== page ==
There was always a divulging question, not only about what I wanted to do but also about what opportunity I would be getting. I was fortunate enough to get associated with a great start up “Axiom” which helped build my foundations as a creative thinker. Sometimes we know the things, we know the end applications, but we don’t know how to put it all in a smart way to get maximum benefit out of our knowledge. That thought process is indeed a skill, and this platform was given to me by my first venture. I was into predictive modelling of material properties to resolve various real world problems.

For anyone who would like to venture into industries, I would say that be different in your thought process and own it.  You would surely be valued !

What were some of the challenges you faced? How did you address them?

“A challenge only becomes an obstacle when you bow to it.”

Sometimes overcoming a challenge is easier when we think about it in a different way. I also had a great share of challenges throughout my journey.

Fitting In: During my journey, I have switched universities and travelled to different countries for better prospects. Although it was a great learning experience, “being accepted” in different cultures was quite petrifying. I was too timid to ask for help and support.

But what helps is “to talk”. Talk about the common interests and build the trust. But of course, you should also be vigilant about who wants to really help.

Am I good enough: Most of the time, self-doubt is one of the stumbling blocks for any kind of life curve, be it personal or professional. The question that always popped in my mind was if I am on the right track, If I am perceived well and If I am good enough for being heard.

What helped me is communication, which helped me avoid being “Pigeon-Holed”.

Once we have more transparency in our communications and come out of our self-made shells, we can realize what we are capable of. This also builds enough self confidence as well as trust among others.

Where do you work now? What problems do you solve?

With all these learning experiences, I joined a start-up which has given me an immersive experience in building myself from scratch with enough freedom to think and explore. Currently I am working in 3M India, a materials innovation company, as an application engineer in electronics materials solutions.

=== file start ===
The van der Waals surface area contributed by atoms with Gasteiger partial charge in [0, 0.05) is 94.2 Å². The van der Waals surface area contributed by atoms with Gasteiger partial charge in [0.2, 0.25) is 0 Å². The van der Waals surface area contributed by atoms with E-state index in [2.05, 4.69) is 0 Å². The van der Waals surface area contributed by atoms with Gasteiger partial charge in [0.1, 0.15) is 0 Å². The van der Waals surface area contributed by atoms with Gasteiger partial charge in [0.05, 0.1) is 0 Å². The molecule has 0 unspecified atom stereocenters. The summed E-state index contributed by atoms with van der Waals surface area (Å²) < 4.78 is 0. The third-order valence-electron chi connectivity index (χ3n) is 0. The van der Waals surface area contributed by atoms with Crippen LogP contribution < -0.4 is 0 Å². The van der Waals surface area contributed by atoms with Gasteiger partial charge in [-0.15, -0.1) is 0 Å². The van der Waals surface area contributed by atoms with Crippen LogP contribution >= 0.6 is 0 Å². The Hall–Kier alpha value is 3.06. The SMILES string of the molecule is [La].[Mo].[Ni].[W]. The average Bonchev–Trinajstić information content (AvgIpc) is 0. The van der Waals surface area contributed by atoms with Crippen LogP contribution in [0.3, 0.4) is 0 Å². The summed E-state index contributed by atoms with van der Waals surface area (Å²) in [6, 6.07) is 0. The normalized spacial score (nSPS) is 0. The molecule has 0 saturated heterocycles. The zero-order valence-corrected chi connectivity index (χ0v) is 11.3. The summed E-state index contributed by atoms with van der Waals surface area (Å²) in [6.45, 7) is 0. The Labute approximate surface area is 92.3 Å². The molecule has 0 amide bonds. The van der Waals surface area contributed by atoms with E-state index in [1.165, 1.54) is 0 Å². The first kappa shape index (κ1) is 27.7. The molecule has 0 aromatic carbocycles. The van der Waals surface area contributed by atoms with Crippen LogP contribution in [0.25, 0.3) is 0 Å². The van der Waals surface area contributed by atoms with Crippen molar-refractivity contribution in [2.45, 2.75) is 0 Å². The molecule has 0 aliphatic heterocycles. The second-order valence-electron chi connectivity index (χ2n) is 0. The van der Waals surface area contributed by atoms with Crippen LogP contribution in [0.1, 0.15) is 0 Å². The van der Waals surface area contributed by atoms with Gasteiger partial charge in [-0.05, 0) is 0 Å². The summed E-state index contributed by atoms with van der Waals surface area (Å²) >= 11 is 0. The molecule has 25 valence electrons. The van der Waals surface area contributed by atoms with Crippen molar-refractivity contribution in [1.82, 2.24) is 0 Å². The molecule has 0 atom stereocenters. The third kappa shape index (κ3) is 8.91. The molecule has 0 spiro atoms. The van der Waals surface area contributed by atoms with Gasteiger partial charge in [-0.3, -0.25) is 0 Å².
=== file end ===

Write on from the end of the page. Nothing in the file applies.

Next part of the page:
In my current role, I gather consumer insights which help us dive into the real pain points and think about how we can help them through new material innovation.

Real innovation is in solving the problems, not merely having ideas. In nutshell, that’s what I do.

This role gives me enough liberty to engage and communicate with all kinds of people and problems. It has helped me to develop professionally and personally. Every day I face new challenges, new problem statements which double up the speed of my neurons 😊.

At 3M, I use my previous experience in completely different kind of fields, automotive as well as consumer electronics. As green energy is “The Future”, I am a part of this sustainability revolution by providing solutions for green vehicles and electric vehicles.

The concept and the technology of electric vehicles is revolutionary. So I am fortunate enough to learn and provide solutions to enhance the efficiency of this technology. A part of my responsibility is also to help the manufacturers in electronic industries to deliver better gadgets with better functionality which can touch every corner of our country. It also involves creating awareness on more cutting -edge technologies along with emphasizing on “Made in India” efforts ,to make young minds believe that we are good enough !

How does your work benefit society? 

In my current role, I come close to solving real-world technological problems. I use my learnings and expertise to solve them or at least pave the way for more thoughts.

I also love to be part of various outreach programs to support students and career aspirants to guide them from personal experiences in science and technology.

Hence, I feel my efforts paid off.

Tell us an example of a specific memorable work you did that is very close to you!

During my PhD, I worked on different research projects. I came across a few pressing technical issues which were acting as major roadblocks with respect to their properties. The material properties were quite critical in terms of the efficiency of devices in which they were intended to be used. Those devices were pretty much sensitive as they had to function in extreme conditions with higher accuracy. But somehow the functionality was not translated from theoretical values to the real practical values. It made the synthesized material unusable in the field. The tight timeline and the cost created an emergency in terms of having a successful deliverable. I had different variables to tune, like type of material, type of process as well as the experimental accuracy in a crunch timeline.

Hence, I had to take a call or first guess the process technique to start with. Luckily, adding a small experimental step got me through to better and reproducible results. Even though that was a simple step, but that small step made a revolutionary change in my approach to enhance the efficiency in our materials

Your advice to students based on your experience.

Be strategic! It would help you to sort through the clutter and find the best way out. It is not a skill that can be taught. It is a distinct way of thinking, a special perspective on the world at large. This perspective allows you to see patterns where others simply see complexity.

Be a learner not just a knower! Sometimes the process of learning is much more productive than the result itself. Be curious and wonder about new things. It always helps to see the unseen.

Future Plans?

The issue of under representation of women in science is being seen with a great deal of concern all over the world. I would like to be a part of this movement by encouraging more women to join science and create a better world to live in.

Professionally, I would like to be still a learner and apply the learnings to enrich my curious soul as well as the society.